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SIZE OF HOUSEHOLDS STUDIED.

The following table exhibits the range in size of households studied by showing, according to general nativity and race of head of household, the percentage of households of each specified number of persons:

TABLE 36.- Per cent of households of each specified number of persons, by general nativity

and race of head of household.

(STUDY OF HOUSEHOLDS.) [This table includes only races with 20 or more households reporting. The totals, however, are for all races.]

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The preceding table shows that less than 40 per cent of the total number of households studied have from two to five persons per household, over 50 per cent of households are composed of from six to nine persons, and 10.3 per cent are made

up

of ten or more persons. Ruthenians show the highest percentage of households composed of from two to five persons and Poles the lowest percentage. Poles report a greater proportion of households composed of nine or more persons.

CONGESTION.

Preceding tables indicate the extent to which crowding prevails in the households of mine workers. The degree of congestion and its effect upon living arrangements is more directly set forth in the following series of tabulations. The first table presented shows, by general nativity and race of head of household, the average number of persons in apartments of each specified number of rooms.

TABLE 37.-- Average number of persons in apartments of each specified number of rooms,

by general nativity and race of head of household.

(STUDY OF HOUSEHOLDS.)

Average number of persons in apartments of each specified number of rooms.

General nativity and

race of head of household.

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Native-born of native

father, White. Foreign-born:

Italian, South..
Lithuanian.
Polish..
Ruthenian.
Slovak

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6.37 6.53 7.12 5.92 6.31

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a Not computed, owing to small number involved. The preceding table shows that more congested conditions exist in apartments of a small number of rooms than in larger apartments. Apartments of two rooms show 4.22 persons, apartments of three rooms show 5.35 persons, and apartments of four rooms show 6.25 persons per apartment. Apartments of five and six rooms show 7.20 persons and 7.60 persons, respectively. The total average number of persons for all apartments, irrespective of the number of rooms, is 637 persons per 100 apartments.' Persons native-born of native father report a much lower average number of persons per apartment than foreign-born. Of the several foreign-born races, Ruthenians show 4.07 persons in apartments of two rooms.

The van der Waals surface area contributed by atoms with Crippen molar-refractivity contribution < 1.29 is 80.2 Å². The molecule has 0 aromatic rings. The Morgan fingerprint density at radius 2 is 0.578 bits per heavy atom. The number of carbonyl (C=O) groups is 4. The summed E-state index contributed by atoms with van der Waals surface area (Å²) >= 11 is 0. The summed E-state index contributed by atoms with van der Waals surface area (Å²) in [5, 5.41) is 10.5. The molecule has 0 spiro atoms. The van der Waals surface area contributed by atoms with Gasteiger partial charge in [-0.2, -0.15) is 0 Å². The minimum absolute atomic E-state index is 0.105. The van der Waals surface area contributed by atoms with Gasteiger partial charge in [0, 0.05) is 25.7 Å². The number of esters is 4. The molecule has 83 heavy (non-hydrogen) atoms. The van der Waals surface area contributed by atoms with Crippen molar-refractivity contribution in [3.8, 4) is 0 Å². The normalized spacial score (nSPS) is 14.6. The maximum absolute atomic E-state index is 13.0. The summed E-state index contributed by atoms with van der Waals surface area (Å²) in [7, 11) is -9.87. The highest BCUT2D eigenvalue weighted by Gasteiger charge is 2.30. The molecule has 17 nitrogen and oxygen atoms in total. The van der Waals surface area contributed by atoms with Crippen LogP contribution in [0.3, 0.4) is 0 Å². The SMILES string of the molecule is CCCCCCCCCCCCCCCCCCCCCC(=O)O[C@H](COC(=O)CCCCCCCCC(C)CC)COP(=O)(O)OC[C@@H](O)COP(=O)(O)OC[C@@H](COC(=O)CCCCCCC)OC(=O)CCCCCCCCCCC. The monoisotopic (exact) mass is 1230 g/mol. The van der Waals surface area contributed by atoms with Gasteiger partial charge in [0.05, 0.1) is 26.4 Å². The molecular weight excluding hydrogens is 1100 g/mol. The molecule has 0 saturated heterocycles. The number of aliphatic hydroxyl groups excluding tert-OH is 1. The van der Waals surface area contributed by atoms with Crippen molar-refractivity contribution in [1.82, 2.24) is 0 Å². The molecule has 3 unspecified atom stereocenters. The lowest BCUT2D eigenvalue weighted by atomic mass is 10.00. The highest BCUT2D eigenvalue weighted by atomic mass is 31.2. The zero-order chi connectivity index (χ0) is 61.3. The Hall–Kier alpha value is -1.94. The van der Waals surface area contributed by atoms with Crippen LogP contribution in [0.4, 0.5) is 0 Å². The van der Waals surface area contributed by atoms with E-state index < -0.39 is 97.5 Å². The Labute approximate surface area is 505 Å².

ALÍ races except Lithuanians show over five persons in apartments of three rooms, Poles and Ruthenians show the most crowded conditions in apartments of four rooms, while Poles and Slovaks show the greatest congestion in apartments of five rooms. In apartments of six rooms Ruthenians and Lithuanians show a considerably higher average number of persons than Poles.

The following table shows, by general nativity and race of head of household, the average number of persons per apartment, per room, and per sleeping room: Table 38.--- Average number of persons per apartment, per room, and per sleeping room,

by general nativity and race of head of household.

(STUDY OF HOUSEHOLDS.)

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Total native-born.
Total foreign-born.

4.00

16 439

1.60 2.91

6. 46

1.51

The preceding table shows the average number of persons per apartment to be 6.37, the average number of persons per room to be 1.45, and the average number of persons per sleeping room to be 2.86. Foreign-born groups show a much higher average number of persons per apartment, per room, and per sleeping room than do those nativeborn of native father. Polish households report a considerably larger average number of persons per apartment than the other races, while Ruthenians show the smallest average number of persons per apartment. Ruthenians show the highest average number of persons per room and South Italians the lowest average. Ruthenians also show the highest average number of persons per sleeping room and South Italians the lowest.

The following table exhibits persons per room according to general nativity and race of head of household: